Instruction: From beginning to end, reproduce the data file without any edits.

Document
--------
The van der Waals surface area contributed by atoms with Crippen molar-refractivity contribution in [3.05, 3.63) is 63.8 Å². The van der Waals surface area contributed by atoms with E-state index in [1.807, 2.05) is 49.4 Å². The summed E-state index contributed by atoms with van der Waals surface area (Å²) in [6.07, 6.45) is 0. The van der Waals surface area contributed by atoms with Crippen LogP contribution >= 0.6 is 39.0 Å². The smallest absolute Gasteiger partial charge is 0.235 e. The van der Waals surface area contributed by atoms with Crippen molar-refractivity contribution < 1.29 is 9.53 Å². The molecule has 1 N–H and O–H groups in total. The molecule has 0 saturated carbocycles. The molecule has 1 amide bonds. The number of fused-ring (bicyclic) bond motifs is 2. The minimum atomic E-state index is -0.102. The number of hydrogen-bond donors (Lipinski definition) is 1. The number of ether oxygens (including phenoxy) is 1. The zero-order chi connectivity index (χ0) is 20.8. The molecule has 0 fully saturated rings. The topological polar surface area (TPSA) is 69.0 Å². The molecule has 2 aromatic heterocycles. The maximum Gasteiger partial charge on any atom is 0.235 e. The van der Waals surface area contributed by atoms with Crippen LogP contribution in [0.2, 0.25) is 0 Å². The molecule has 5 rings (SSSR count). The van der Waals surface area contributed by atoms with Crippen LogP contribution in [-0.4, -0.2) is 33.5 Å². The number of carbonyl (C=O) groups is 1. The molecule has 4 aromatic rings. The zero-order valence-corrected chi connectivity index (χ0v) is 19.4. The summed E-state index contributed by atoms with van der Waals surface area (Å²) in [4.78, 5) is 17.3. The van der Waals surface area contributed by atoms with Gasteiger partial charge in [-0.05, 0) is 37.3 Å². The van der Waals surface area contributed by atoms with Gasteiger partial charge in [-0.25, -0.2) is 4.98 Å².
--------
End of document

The van der Waals surface area contributed by atoms with Crippen molar-refractivity contribution in [3.05, 3.63) is 63.8 Å². The van der Waals surface area contributed by atoms with E-state index in [1.807, 2.05) is 49.4 Å². The summed E-state index contributed by atoms with van der Waals surface area (Å²) in [6.07, 6.45) is 0. The van der Waals surface area contributed by atoms with Crippen LogP contribution >= 0.6 is 39.0 Å². The smallest absolute Gasteiger partial charge is 0.235 e. The van der Waals surface area contributed by atoms with Crippen molar-refractivity contribution < 1.29 is 9.53 Å². The molecule has 1 N–H and O–H groups in total. The molecule has 0 saturated carbocycles. The molecule has 1 amide bonds. The number of fused-ring (bicyclic) bond motifs is 2. The minimum atomic E-state index is -0.102. The number of hydrogen-bond donors (Lipinski definition) is 1. The number of ether oxygens (including phenoxy) is 1. The zero-order chi connectivity index (χ0) is 20.8. The molecule has 0 fully saturated rings. The topological polar surface area (TPSA) is 69.0 Å². The molecule has 2 aromatic heterocycles. The maximum Gasteiger partial charge on any atom is 0.235 e. The van der Waals surface area contributed by atoms with Crippen LogP contribution in [0.2, 0.25) is 0 Å². The molecule has 5 rings (SSSR count). The van der Waals surface area contributed by atoms with Crippen LogP contribution in [-0.4, -0.2) is 33.5 Å². The number of carbonyl (C=O) groups is 1. The molecule has 4 aromatic rings. The zero-order valence-corrected chi connectivity index (χ0v) is 19.4. The summed E-state index contributed by atoms with van der Waals surface area (Å²) in [4.78, 5) is 17.3. The van der Waals surface area contributed by atoms with Gasteiger partial charge in [-0.05, 0) is 37.3 Å². The van der Waals surface area contributed by atoms with Gasteiger partial charge in [-0.25, -0.2) is 4.98 Å².